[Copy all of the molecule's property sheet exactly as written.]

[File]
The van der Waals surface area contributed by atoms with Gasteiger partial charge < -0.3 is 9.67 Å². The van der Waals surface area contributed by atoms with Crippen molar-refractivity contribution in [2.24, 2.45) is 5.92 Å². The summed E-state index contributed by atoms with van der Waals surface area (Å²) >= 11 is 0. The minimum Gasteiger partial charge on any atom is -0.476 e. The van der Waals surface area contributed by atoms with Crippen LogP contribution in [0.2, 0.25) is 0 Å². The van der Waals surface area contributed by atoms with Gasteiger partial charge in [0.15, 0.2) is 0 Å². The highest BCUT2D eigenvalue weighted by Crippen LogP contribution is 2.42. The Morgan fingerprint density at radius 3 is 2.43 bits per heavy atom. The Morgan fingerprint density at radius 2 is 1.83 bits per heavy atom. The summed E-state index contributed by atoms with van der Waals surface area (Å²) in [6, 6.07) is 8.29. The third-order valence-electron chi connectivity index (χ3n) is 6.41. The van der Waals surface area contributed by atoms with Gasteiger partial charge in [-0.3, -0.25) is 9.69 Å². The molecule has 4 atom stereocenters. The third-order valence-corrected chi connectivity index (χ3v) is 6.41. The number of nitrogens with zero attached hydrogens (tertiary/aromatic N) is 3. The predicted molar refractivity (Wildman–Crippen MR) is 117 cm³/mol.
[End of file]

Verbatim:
The van der Waals surface area contributed by atoms with Gasteiger partial charge < -0.3 is 9.67 Å². The van der Waals surface area contributed by atoms with Crippen molar-refractivity contribution in [2.24, 2.45) is 5.92 Å². The summed E-state index contributed by atoms with van der Waals surface area (Å²) >= 11 is 0. The minimum Gasteiger partial charge on any atom is -0.476 e. The van der Waals surface area contributed by atoms with Crippen LogP contribution in [0.2, 0.25) is 0 Å². The van der Waals surface area contributed by atoms with Gasteiger partial charge in [0.15, 0.2) is 0 Å². The highest BCUT2D eigenvalue weighted by Crippen LogP contribution is 2.42. The Morgan fingerprint density at radius 3 is 2.43 bits per heavy atom. The Morgan fingerprint density at radius 2 is 1.83 bits per heavy atom. The summed E-state index contributed by atoms with van der Waals surface area (Å²) in [6, 6.07) is 8.29. The third-order valence-electron chi connectivity index (χ3n) is 6.41. The van der Waals surface area contributed by atoms with Gasteiger partial charge in [-0.3, -0.25) is 9.69 Å². The molecule has 4 atom stereocenters. The third-order valence-corrected chi connectivity index (χ3v) is 6.41. The number of nitrogens with zero attached hydrogens (tertiary/aromatic N) is 3. The predicted molar refractivity (Wildman–Crippen MR) is 117 cm³/mol.